Sunday, 11 October 2015

get used to PROGRAMMING : Python Datatypes


When we talk about storing multiple values in a container-like data-structure, the first thing that comes to mind is a list.

You can initialize a list as

>>> arr = list()
or simply
>>> arr = []
or with a few elements as

>>> arr = [1,2,3]

Elements can be accessed easily like you do in most programming languages.

>>> print arr[0]
>>> print arr[0] + arr[1] + arr[2]

Lists in python are very versatile. If you ask what you can add in a Python List, the answer is practically anything!

In python you can create a list of any object, be it string, integers, or even lists. You can even add multiple types in a single list! Isn't that exciting?

Let's look at some of the methods you can use on List.

1) append(x) 
Adds a single element 'x' to the end of list.

>>> arr.append(9)   
>>> print arr  
[1, 2, 3, 9]

2) extend(L) 
Merges another list 'L' to the end.

>>> arr.extend([10,11])
>>> print arr
[1, 2, 3, 9, 10, 11]

3) insert (i,x) 
Inserts element 'x' at position 'i'.

>>> arr.insert(3,7)
>>> print arr
[1, 2, 3, 7, 9, 10, 11]

4) remove(x) 
Removes the first occurrence of element x.

>>> arr.remove(10)  
>>> arr  
[1, 2, 3, 7, 9, 11]

5) pop() 
Removes the last element of list. If an argument is passed, that index item is popped out.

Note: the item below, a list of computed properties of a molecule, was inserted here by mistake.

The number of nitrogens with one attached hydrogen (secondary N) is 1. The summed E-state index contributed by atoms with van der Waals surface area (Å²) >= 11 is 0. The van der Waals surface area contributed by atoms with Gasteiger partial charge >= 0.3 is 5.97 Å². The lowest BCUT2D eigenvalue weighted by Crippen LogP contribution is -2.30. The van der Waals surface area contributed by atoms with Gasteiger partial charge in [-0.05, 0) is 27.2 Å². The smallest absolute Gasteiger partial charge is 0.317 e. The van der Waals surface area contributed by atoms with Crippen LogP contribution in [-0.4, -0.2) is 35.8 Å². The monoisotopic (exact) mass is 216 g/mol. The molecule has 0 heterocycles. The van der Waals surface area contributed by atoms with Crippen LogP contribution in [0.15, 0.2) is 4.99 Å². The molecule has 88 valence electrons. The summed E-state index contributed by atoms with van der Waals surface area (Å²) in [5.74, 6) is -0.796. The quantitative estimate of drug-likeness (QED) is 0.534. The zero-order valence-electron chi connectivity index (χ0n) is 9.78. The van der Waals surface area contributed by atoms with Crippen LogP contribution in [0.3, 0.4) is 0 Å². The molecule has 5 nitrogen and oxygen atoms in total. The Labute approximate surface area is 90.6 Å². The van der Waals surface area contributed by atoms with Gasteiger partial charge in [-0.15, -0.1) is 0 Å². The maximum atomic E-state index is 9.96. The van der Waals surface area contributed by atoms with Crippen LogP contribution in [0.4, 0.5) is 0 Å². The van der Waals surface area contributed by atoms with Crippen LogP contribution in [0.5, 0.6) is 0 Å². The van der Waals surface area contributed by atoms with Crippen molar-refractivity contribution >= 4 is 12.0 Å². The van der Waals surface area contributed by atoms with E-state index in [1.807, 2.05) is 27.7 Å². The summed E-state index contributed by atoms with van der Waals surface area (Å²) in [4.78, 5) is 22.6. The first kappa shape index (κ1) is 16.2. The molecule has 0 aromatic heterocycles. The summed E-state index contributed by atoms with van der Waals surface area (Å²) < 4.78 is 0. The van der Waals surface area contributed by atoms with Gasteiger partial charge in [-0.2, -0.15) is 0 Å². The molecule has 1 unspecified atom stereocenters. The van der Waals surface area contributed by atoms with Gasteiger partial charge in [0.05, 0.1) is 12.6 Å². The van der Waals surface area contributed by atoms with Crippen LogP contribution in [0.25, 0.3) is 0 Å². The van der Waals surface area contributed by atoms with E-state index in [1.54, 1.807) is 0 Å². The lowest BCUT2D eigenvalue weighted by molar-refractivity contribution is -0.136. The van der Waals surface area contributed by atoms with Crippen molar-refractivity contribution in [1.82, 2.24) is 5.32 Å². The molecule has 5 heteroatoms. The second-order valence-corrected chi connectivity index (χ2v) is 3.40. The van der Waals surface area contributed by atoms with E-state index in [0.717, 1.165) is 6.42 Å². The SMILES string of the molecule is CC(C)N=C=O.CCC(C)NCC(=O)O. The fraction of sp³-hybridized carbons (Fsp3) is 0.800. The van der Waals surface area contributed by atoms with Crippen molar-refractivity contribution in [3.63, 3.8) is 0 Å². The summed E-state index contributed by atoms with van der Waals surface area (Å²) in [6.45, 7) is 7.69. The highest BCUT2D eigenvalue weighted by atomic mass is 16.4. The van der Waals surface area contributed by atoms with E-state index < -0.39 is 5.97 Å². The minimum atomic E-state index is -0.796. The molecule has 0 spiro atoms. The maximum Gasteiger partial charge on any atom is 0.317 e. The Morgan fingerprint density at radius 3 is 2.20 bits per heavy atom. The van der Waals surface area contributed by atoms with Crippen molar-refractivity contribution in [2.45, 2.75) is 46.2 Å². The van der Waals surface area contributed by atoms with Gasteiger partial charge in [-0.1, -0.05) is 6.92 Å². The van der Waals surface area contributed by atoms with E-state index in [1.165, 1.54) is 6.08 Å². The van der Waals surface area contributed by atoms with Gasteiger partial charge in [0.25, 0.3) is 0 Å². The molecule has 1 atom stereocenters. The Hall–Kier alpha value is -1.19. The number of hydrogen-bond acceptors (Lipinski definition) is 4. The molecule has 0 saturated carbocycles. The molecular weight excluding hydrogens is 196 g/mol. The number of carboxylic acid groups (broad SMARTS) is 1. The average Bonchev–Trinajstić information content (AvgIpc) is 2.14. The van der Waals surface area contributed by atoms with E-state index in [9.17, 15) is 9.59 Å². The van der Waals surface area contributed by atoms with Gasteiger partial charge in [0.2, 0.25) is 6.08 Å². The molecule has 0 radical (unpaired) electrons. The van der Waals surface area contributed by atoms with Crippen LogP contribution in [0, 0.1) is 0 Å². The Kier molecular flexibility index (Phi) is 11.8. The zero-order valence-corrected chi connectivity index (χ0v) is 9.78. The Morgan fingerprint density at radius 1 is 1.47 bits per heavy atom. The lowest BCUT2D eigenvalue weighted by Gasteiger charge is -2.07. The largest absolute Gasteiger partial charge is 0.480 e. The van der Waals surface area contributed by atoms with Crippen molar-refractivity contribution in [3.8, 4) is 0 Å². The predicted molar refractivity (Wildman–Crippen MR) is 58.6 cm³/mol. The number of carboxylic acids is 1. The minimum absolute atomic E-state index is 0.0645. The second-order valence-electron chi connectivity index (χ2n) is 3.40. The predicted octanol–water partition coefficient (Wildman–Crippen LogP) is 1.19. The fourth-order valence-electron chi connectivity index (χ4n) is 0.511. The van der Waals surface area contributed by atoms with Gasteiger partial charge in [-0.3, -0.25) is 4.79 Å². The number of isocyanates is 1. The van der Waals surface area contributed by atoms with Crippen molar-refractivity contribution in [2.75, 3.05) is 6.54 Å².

>>> temp = arr.pop()
>>> print temp 

6) index(x) 
Returns the first index of a value in the list. Throws error if it's not found.

>>> temp = arr.index(3)
>>> print temp

7) count(x) 
Counts the number of occurrences of an element x.

>>> temp = arr.count(1)
>>> print temp

8) sort() 
Sorts the list.

>>> arr.sort()
>>> print arr
[1, 2, 3, 7, 9]

9) reverse() 
Reverses the list.

>>> arr.reverse()
>>> print arr
[9, 7, 3, 2, 1]


Tuples are a data structure just like list; the prime difference is that tuples are immutable, which means that once created, you can not modify them.

This surely restricts us in using them as we cannot add, remove, or assign values. But it gives us advantage in space and time complexities.

A cool use of tuple we do without realizing is swapping two numbers

a,b = b,a 
Here a,b is a tuple and assigns itself values of b,a.

Another awesome use of tuples is that they can be used as keys in a dictionary; in other words, tuples are hashable.

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